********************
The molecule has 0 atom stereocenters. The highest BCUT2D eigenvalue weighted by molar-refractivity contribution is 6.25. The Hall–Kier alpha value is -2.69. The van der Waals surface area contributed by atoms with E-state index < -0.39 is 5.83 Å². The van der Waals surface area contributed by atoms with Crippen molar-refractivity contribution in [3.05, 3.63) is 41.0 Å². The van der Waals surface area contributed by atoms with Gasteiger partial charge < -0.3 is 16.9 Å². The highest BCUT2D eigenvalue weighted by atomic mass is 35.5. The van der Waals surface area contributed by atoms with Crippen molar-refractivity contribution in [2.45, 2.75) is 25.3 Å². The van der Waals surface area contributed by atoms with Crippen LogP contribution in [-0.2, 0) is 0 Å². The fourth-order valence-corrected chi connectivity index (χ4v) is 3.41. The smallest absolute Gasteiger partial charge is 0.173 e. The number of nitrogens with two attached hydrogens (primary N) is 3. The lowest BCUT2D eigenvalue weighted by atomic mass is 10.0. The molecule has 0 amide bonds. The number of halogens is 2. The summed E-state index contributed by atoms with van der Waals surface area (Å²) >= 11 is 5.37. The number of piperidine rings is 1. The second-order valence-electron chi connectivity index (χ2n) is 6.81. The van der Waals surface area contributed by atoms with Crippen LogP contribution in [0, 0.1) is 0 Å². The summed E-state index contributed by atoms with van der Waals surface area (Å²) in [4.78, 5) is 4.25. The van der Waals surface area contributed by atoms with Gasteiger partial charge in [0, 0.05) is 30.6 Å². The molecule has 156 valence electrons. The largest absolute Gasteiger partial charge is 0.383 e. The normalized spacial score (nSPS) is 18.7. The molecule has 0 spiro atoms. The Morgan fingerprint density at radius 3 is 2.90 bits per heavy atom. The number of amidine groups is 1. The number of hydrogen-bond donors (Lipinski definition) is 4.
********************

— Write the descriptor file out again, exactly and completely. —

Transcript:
The molecule has 0 atom stereocenters. The highest BCUT2D eigenvalue weighted by molar-refractivity contribution is 6.25. The Hall–Kier alpha value is -2.69. The van der Waals surface area contributed by atoms with E-state index < -0.39 is 5.83 Å². The van der Waals surface area contributed by atoms with Crippen molar-refractivity contribution in [3.05, 3.63) is 41.0 Å². The van der Waals surface area contributed by atoms with Gasteiger partial charge < -0.3 is 16.9 Å². The highest BCUT2D eigenvalue weighted by atomic mass is 35.5. The van der Waals surface area contributed by atoms with Crippen molar-refractivity contribution in [2.45, 2.75) is 25.3 Å². The van der Waals surface area contributed by atoms with Crippen LogP contribution in [-0.2, 0) is 0 Å². The fourth-order valence-corrected chi connectivity index (χ4v) is 3.41. The smallest absolute Gasteiger partial charge is 0.173 e. The number of nitrogens with two attached hydrogens (primary N) is 3. The lowest BCUT2D eigenvalue weighted by atomic mass is 10.0. The molecule has 0 amide bonds. The number of halogens is 2. The summed E-state index contributed by atoms with van der Waals surface area (Å²) >= 11 is 5.37. The number of piperidine rings is 1. The second-order valence-electron chi connectivity index (χ2n) is 6.81. The van der Waals surface area contributed by atoms with Crippen LogP contribution in [0, 0.1) is 0 Å². The summed E-state index contributed by atoms with van der Waals surface area (Å²) in [4.78, 5) is 4.25. The van der Waals surface area contributed by atoms with Gasteiger partial charge in [0, 0.05) is 30.6 Å². The molecule has 156 valence electrons. The largest absolute Gasteiger partial charge is 0.383 e. The normalized spacial score (nSPS) is 18.7. The molecule has 0 spiro atoms. The Morgan fingerprint density at radius 3 is 2.90 bits per heavy atom. The number of amidine groups is 1. The number of hydrogen-bond donors (Lipinski definition) is 4.